In this class, students were asked to complete talking points, journal entries, a midterm essay, and a final essay.

Talking Points

Students are expected to write one paragraph about each week's readings or films. These will be the basis of in-class discussion.

Journal Responses

The purpose of the journal is to keep a written record of your immediate reaction to the assigned readings, films, and discussions. By collecting your own thoughts about a topic or film before class discussions, the journal should help you to better formulate your ideas and articulate your opinions in class. The journal can also serve as material for writing and revising your paper later in the semester. Entries should combine both your emotional and intellectual responses to the texts or films, as well as providing the opportunity to experiment with different readings and literary methodologies. Journals are not the same as book reports, movie reviews or plot synopses.


  1. Write in prose (essay) form, as opposed to note-taking, or listing.
  2. Try to focus on one or two aspects of the readings that you found especially intriguing, and be specific in your discussion (signaling a key passage is preferable to summarizing or recounting the plot).
  3. Experiment with asking and responding to a question that goes beyond plot and character.
  4. Aim for two (three maximum) well-written, well thought-out pages (avoid lengthy citations that take up precious space).
  5. Remember that journals are collected at the end of semester and that they form a substantial portion of your grade. Like all assignments, they should be your own work and rules and expectations regarding plagiarism are in full effect.

Midterm Essay-Juxtaposition of Texts

The purpose of a juxtaposition of texts is that it provides a context in which to further explore one written or visual work in relationship to another and draw some limited conclusions about each with respect to a specific issue found in both.

Using Sandra Cisneros' historical novel Caramelo, and any other assigned novel or film covered thus far in this class, explore one of the following topics:

  1. The value and drawbacks of traditional Latina values versus individual goals and desires. You should look at how this conflict plays out with the main character, but also for at least one minor character.
  2. The nature of any kinship tie that you see as central to both works (i.e., father-daughter, mother-daughter, grandmother-granddaughter, etc.). It might help to further juxtapose your examples with at least one counter-example in each instance—that is, if you are looking at the father-daughter kinship tie, you might contrast this with the character's mother-daughter relationship, or with the father-son relationships in the text).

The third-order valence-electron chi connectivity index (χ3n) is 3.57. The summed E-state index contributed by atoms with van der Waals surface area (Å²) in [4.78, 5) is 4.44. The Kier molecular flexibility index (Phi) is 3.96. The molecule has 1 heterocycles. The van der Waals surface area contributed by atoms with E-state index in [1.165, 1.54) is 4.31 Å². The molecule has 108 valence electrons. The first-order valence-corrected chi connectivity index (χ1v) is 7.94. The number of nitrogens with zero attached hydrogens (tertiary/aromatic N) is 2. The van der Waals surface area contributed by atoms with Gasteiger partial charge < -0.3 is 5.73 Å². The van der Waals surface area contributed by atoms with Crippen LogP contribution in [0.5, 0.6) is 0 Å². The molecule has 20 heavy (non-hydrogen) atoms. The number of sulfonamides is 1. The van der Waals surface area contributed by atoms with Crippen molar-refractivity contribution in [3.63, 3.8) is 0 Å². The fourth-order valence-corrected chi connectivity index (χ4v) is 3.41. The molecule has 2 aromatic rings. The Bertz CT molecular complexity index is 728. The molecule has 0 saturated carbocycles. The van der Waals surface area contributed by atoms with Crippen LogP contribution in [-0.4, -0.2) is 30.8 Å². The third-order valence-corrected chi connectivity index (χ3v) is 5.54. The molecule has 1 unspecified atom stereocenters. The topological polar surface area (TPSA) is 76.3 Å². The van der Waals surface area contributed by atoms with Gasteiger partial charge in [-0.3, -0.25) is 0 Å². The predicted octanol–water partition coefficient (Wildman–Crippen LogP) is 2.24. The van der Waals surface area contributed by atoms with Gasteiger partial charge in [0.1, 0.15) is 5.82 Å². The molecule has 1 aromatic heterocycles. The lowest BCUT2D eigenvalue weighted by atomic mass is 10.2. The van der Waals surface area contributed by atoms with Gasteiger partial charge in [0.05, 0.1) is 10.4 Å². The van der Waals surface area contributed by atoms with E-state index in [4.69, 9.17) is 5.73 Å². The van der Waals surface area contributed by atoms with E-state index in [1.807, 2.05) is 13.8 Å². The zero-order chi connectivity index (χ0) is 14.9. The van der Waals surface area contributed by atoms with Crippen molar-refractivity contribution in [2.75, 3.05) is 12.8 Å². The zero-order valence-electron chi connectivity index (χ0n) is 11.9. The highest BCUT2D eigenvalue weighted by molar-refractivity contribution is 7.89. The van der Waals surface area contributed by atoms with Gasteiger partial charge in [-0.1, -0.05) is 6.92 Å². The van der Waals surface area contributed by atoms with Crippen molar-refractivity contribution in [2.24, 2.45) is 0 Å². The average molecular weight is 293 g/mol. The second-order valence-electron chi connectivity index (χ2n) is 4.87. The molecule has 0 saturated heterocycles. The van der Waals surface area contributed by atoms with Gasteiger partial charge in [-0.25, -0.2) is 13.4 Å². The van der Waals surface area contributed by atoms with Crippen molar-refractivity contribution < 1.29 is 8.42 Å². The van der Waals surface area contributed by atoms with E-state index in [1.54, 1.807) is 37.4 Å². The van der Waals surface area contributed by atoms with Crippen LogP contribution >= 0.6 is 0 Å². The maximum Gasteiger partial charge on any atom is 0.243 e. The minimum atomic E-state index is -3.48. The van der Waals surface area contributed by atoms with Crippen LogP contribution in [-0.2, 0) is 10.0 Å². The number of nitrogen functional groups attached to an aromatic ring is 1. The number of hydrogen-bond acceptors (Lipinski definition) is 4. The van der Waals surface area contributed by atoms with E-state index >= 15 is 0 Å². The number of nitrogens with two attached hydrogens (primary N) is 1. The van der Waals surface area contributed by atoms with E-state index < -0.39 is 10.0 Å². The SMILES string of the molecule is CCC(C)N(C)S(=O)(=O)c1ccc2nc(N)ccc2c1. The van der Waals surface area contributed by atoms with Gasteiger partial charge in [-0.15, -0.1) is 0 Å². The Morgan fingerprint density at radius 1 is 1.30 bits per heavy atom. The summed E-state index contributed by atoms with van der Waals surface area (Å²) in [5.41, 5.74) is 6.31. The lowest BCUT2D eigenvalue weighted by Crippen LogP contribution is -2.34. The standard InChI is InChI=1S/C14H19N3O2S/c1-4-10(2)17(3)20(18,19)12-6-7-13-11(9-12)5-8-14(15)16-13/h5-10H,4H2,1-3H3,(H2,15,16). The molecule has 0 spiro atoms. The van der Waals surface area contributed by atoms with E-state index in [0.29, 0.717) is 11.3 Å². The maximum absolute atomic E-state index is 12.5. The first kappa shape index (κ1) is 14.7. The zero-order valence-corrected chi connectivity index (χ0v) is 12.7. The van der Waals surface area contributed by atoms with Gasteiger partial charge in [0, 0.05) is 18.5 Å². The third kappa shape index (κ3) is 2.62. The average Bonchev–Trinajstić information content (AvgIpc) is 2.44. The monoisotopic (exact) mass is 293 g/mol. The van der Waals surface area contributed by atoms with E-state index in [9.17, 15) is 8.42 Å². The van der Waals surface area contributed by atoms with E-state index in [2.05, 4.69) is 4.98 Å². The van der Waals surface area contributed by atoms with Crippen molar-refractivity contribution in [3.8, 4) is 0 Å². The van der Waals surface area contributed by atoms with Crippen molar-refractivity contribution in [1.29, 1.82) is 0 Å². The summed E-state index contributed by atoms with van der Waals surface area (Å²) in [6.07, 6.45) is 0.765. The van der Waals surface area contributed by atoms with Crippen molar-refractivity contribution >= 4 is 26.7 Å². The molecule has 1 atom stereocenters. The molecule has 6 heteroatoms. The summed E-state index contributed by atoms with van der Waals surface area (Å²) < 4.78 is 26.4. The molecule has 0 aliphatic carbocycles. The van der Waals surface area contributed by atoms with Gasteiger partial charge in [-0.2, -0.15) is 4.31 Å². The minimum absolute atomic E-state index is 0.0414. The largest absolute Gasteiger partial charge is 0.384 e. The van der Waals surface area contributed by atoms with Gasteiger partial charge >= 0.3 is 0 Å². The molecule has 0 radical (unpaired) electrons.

3. The extent to which "biology is destiny" for characters in each text with respect to how great a role their gender (such as issues involving body/beauty/ sexuality) plays in their lives or in how they are socialized.

Your essay should be 4-5 pages, double-spaced, standard font, spell-checked and proofread. It should include a Works Consulted page (which should contain your two primary sources as well as any secondary—Internet—sources you may have used, even if you do not directly quote them).

You should avoid long plot summaries, instead referring to specific episodes or moments that best illustrate your point whenever possible, just as you should not include lengthy set-off quotes, but opt instead for "key phrases" judiciously employed, i.e., when you want to draw attention to the precise way something is said or to the writing itself.

Final Essay

The final paper provides the opportunity to further research, write about and give a presentation on a topic of your own choice related to any of the writers, texts, or films assigned throughout the semester. You may choose to look in greater depth at any of the topics we have examined or you may propose a topic that has interested you and that exists in several of the works in question. In general, you should include in your examination at least three primary sources (memoirs, novels, films—at least one of which must be a book-length written text from the second half of the semester). If you wish to include a text that we haven't read (such as one of Allende's fiction works, or the sequel to Santiago's memoir), you can write on fewer works (in consultation with me).

As a first step, write a paragraph outlining concisely what your proposed topic is, what primary sources you will use and the title and author of at least one secondary source you have found (or the topic you will be seeking further information on). Acceptable secondary sources are articles, analyses or essays (and in some cases documentary film) that provide commentary on either specific texts, writers or Latina literature broadly defined (not internet text summaries or book reviews). It also helps to give your project a working title (which may or may not change for the final version) that points clearly to what you will be discussing.

Some types of issues that you might develop a topic around are:

  • Attitudes toward religion and spirituality in Allende, Santiago, and Rosario
  • How class (and/or nationality) influence the voice of Castedo, Allende and Rosario
  • The presence (or absence) of feminist ideology in the writing of Allende, Castedo and Garcia